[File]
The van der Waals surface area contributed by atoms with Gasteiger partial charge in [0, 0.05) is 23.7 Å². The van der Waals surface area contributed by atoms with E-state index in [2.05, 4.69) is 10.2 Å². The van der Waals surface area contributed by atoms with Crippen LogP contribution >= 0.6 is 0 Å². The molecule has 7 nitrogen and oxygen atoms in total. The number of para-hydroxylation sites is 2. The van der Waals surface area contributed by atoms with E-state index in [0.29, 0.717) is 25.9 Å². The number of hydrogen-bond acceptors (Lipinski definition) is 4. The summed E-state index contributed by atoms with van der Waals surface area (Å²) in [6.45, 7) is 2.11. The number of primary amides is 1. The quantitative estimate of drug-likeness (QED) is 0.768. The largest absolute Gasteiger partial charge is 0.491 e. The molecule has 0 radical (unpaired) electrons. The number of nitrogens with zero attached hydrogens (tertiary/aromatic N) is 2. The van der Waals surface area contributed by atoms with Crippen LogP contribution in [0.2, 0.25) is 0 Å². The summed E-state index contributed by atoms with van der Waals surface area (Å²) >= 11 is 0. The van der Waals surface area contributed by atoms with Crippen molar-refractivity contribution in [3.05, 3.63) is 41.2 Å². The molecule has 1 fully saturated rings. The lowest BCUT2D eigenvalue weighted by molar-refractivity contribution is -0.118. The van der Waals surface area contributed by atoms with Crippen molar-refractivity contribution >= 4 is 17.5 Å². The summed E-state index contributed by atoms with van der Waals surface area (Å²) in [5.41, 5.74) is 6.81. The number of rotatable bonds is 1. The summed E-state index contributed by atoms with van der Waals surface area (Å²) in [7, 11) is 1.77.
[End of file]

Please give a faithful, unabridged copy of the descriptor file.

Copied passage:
The van der Waals surface area contributed by atoms with Gasteiger partial charge in [0, 0.05) is 23.7 Å². The van der Waals surface area contributed by atoms with E-state index in [2.05, 4.69) is 10.2 Å². The van der Waals surface area contributed by atoms with Crippen LogP contribution >= 0.6 is 0 Å². The molecule has 7 nitrogen and oxygen atoms in total. The number of para-hydroxylation sites is 2. The van der Waals surface area contributed by atoms with E-state index in [0.29, 0.717) is 25.9 Å². The number of hydrogen-bond acceptors (Lipinski definition) is 4. The summed E-state index contributed by atoms with van der Waals surface area (Å²) in [6.45, 7) is 2.11. The number of primary amides is 1. The quantitative estimate of drug-likeness (QED) is 0.768. The largest absolute Gasteiger partial charge is 0.491 e. The molecule has 0 radical (unpaired) electrons. The number of nitrogens with zero attached hydrogens (tertiary/aromatic N) is 2. The van der Waals surface area contributed by atoms with Crippen LogP contribution in [0.2, 0.25) is 0 Å². The summed E-state index contributed by atoms with van der Waals surface area (Å²) >= 11 is 0. The van der Waals surface area contributed by atoms with Crippen molar-refractivity contribution in [3.05, 3.63) is 41.2 Å². The molecule has 1 fully saturated rings. The lowest BCUT2D eigenvalue weighted by molar-refractivity contribution is -0.118. The van der Waals surface area contributed by atoms with Crippen molar-refractivity contribution >= 4 is 17.5 Å². The summed E-state index contributed by atoms with van der Waals surface area (Å²) in [5.41, 5.74) is 6.81. The number of rotatable bonds is 1. The summed E-state index contributed by atoms with van der Waals surface area (Å²) in [7, 11) is 1.77.